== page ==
- Biden’s budget will propose $6 trillion for fiscal year 2022, according to a New York Times report.
- It will also run a $1.3 trillion deficit over a decade, which will be offset by corporate tax hikes.
- This will mainly fund Biden’s infrastructure plan while leaving out campaign promises, like canceling student debt.
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President Joe Biden’s first budget request will officially be unveiled on Friday, and the New York Times found that it will propose $6 trillion to help fund his major infrastructure spending plans.
On Thursday, the Times reported that the $6 trillion budget proposal for fiscal year 2022 will be accompanied by deficits of $1.3 trillion over the next decade, and it will also call for total spending to increase to $8.2 billion by 2031, according to obtained documents.
This would take the US to its highest federal spending levels since World War II, and it comes as Biden is lobbying for his $4 trillion infrastructure plan, which not only includes rebuilding physical infrastructure, but climate change initiatives and efforts to boost the middle class, as well. This budget proposal will help him do that.
The Times added that under Biden’s budget proposal, the federal deficit would hit $1.8 trillion in 2022, and it would recede slightly after that before growing to nearly $1.6 trillion by 2031. But his plans to fund infrastructure by corporate tax hikes and wealthy people would help shrink those deficits, despite Republicans firmly opposing those hikes.
Last week, Insider reported that issues that Biden campaigned on – like student debt forgiveness – will not be included in Friday’s budget proposal, based on information sources told The Washington Post, and health care promises, like lowering prescription drug costs, won’t be making the cut, either.
“The President’s budget will focus on advancing the historic legislative agenda he’s already put forward for this year,” Rob Friedlander, spokesman for the White House budget office, told the Post. “The budget won’t propose other new initiatives but will put together the full picture of how these proposals would advance economic growth and shared prosperity while also putting our country on a sound fiscal course.”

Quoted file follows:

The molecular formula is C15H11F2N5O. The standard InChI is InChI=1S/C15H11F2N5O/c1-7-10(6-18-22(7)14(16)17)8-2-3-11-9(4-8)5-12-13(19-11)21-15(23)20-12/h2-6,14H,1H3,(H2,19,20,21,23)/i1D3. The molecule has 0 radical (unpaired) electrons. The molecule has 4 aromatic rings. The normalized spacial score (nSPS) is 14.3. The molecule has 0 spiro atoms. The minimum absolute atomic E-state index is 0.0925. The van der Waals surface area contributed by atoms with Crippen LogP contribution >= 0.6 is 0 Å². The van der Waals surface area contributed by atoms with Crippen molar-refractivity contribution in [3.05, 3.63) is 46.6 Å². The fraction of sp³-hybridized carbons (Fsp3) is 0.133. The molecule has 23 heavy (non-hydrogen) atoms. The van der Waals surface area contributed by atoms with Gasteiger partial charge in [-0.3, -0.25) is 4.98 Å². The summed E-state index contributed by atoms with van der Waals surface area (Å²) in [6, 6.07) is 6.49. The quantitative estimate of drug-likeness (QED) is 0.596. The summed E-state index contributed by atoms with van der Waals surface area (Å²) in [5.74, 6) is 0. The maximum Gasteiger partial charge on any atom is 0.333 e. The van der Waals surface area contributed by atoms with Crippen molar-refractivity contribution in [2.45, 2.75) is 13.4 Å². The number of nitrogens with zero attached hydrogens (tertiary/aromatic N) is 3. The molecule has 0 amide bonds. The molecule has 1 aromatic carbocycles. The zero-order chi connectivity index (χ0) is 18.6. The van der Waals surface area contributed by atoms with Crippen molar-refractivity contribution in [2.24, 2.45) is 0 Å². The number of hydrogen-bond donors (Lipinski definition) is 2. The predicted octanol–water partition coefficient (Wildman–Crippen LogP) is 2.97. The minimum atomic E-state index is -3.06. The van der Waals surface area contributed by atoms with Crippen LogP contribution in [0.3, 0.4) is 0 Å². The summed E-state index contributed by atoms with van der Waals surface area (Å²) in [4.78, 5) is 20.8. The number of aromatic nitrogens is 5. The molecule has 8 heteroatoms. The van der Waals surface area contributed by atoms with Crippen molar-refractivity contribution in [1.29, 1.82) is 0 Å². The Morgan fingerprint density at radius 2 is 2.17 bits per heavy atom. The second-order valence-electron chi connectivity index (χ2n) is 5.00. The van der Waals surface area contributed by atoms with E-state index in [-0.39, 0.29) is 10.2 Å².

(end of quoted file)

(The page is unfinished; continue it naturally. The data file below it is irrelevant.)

Biden also pledged to reform the unemployment insurance system when unveiling his American Families Plan, but that will reportedly not be in the budget, either. It will mainly focus on already proposed infrastructure investments, like education and climate change, and will likely not go too far beyond that for the time being.
However, this budget proposal requires congressional approval, so its fate rests at the hands of lawmakers. But given the course the infrastructure bill has taken so far, there will likely be disagreements on what will end up in the budget. For example, Democrats have been urging Biden to ditch negotiations with the GOP on infrastructure and pass a big spending bill while Republicans continue to counter Biden’s plan with a lower scope and size.
But Biden is still committed to bipartisanship, and whether his budget proposal gets bipartisan support remains to be seen.
White House Press Secretary Jen Psaki said last week that the negotiations were an art of a “different kind of a deal – a deal for the working people.”